Port              InPkts 64        OutPkts 64    InPkts 65-127    OutPkts 65-127 
Fa3/1                 11274            168536          7650482          12395769 
 
   
Port         InPkts 128-255   OutPkts 128-255   InPkts 256-511   OutPkts 256-511 
Fa3/1                 31191             55269            26923             65017 
 
   
Port        InPkts 512-1023  OutPkts 512-1023 
Fa3/1                133807            151582 
 
   
Port       InPkts 1024-1518 OutPkts 1024-1518 InPkts 1519-1548 OutPkts 1519-1548 
Fa3/1                   N/A               N/A              N/A               N/A 
 
   
Port       InPkts 1024-1522 OutPkts 1024-1522 InPkts 1523-1548 OutPkts 1523-1548 
Fa3/1               4557008           4384192                0                 0 
 
   
Port       Tx-Bytes-Queue-1  Tx-Bytes-Queue-2 Tx-Bytes-Queue-3  Tx-Bytes-Queue-4 
Fa3/1                    64                 0            91007        7666686162 
 
   
Port       Tx-Drops-Queue-1  Tx-Drops-Queue-2 Tx-Drops-Queue-3  Tx-Drops-Queue-4 
Fa3/1                     0                 0                0                 0 
 
   
Port         Rx-No-Pkt-Buff     RxPauseFrames    TxPauseFrames   PauseFramesDrop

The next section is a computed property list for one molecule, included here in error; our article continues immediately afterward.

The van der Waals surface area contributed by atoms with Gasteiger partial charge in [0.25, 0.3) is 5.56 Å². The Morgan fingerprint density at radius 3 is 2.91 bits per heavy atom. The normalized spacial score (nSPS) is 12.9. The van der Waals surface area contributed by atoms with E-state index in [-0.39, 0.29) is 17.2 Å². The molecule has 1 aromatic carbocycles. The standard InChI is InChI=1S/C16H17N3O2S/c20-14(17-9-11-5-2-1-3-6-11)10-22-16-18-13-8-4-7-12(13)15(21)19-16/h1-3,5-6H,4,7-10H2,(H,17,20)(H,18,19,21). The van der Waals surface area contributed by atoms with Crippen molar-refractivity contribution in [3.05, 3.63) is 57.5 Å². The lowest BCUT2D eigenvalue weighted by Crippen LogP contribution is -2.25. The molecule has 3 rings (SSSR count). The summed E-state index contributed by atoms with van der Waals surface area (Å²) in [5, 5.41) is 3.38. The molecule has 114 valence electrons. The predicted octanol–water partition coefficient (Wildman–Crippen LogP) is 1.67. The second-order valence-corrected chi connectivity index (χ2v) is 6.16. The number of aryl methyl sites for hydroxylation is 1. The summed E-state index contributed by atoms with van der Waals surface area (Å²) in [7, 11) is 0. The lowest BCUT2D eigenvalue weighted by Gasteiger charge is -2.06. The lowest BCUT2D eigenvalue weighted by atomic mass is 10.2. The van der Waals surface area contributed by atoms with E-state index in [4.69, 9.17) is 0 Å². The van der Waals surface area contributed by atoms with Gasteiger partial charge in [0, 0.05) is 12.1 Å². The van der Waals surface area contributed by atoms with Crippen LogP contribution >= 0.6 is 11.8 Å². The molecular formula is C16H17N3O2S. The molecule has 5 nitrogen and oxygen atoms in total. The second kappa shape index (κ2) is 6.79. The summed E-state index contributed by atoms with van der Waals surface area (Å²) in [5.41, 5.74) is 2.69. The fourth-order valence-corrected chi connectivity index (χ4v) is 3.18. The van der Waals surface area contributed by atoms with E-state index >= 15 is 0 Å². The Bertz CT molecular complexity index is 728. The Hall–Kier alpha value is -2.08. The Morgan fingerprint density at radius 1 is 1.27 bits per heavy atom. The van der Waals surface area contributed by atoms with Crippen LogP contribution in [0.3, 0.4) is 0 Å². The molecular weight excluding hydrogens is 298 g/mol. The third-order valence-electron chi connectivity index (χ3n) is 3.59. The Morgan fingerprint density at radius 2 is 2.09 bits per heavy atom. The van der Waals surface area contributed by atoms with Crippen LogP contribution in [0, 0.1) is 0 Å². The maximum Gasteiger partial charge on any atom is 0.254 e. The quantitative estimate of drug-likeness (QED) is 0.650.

Fa3/1                     0                 0                0               N/A 
 
   
Port       UnsupOpcodePause 
Fa3/1                     0 
Switch# 
 
   

To display CEF (software switched) and hardware IP unicast adjacency table information, perform this task:

Command
Purpose

Switch# show adjacency [interface] [detail | internal | summary]

Displays detailed adjacency information, including Layer 2 information, when the optional detail keyword is used.


This example shows how to display adjacency statistics:

Switch# show adjacency gigabitethernet 3/5 detail 
Protocol Interface                 Address
IP       GigabitEthernet9/5        172.20.53.206(11)
                                   504 packets, 6110 bytes
                                   00605C865B82
                                   000164F83FA50800
                                   ARP        03:49:31 
 
   

Note Adjacency statistics are updated approximately every 10 seconds.